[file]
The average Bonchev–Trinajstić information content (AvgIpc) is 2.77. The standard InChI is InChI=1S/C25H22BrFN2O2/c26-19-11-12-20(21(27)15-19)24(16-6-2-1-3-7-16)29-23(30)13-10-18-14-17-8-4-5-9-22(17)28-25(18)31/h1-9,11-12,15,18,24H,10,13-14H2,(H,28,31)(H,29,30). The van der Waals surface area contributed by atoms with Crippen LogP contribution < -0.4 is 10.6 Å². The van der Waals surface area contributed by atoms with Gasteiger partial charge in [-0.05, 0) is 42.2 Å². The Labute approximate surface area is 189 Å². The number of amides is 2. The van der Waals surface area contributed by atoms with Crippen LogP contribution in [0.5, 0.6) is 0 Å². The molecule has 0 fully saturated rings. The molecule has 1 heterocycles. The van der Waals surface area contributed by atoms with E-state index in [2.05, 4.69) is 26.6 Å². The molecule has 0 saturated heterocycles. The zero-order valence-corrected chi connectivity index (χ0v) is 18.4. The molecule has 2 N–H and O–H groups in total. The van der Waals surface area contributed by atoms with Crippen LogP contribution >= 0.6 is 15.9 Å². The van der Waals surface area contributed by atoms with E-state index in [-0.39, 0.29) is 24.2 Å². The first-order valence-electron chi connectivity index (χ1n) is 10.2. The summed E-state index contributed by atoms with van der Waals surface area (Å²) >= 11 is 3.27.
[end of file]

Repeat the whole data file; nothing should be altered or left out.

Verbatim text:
The average Bonchev–Trinajstić information content (AvgIpc) is 2.77. The standard InChI is InChI=1S/C25H22BrFN2O2/c26-19-11-12-20(21(27)15-19)24(16-6-2-1-3-7-16)29-23(30)13-10-18-14-17-8-4-5-9-22(17)28-25(18)31/h1-9,11-12,15,18,24H,10,13-14H2,(H,28,31)(H,29,30). The van der Waals surface area contributed by atoms with Crippen LogP contribution < -0.4 is 10.6 Å². The van der Waals surface area contributed by atoms with Gasteiger partial charge in [-0.05, 0) is 42.2 Å². The Labute approximate surface area is 189 Å². The number of amides is 2. The van der Waals surface area contributed by atoms with Crippen LogP contribution in [0.5, 0.6) is 0 Å². The molecule has 0 fully saturated rings. The molecule has 1 heterocycles. The van der Waals surface area contributed by atoms with E-state index in [2.05, 4.69) is 26.6 Å². The molecule has 0 saturated heterocycles. The zero-order valence-corrected chi connectivity index (χ0v) is 18.4. The molecule has 2 N–H and O–H groups in total. The van der Waals surface area contributed by atoms with Crippen LogP contribution >= 0.6 is 15.9 Å². The van der Waals surface area contributed by atoms with E-state index in [-0.39, 0.29) is 24.2 Å². The first-order valence-electron chi connectivity index (χ1n) is 10.2. The summed E-state index contributed by atoms with van der Waals surface area (Å²) >= 11 is 3.27.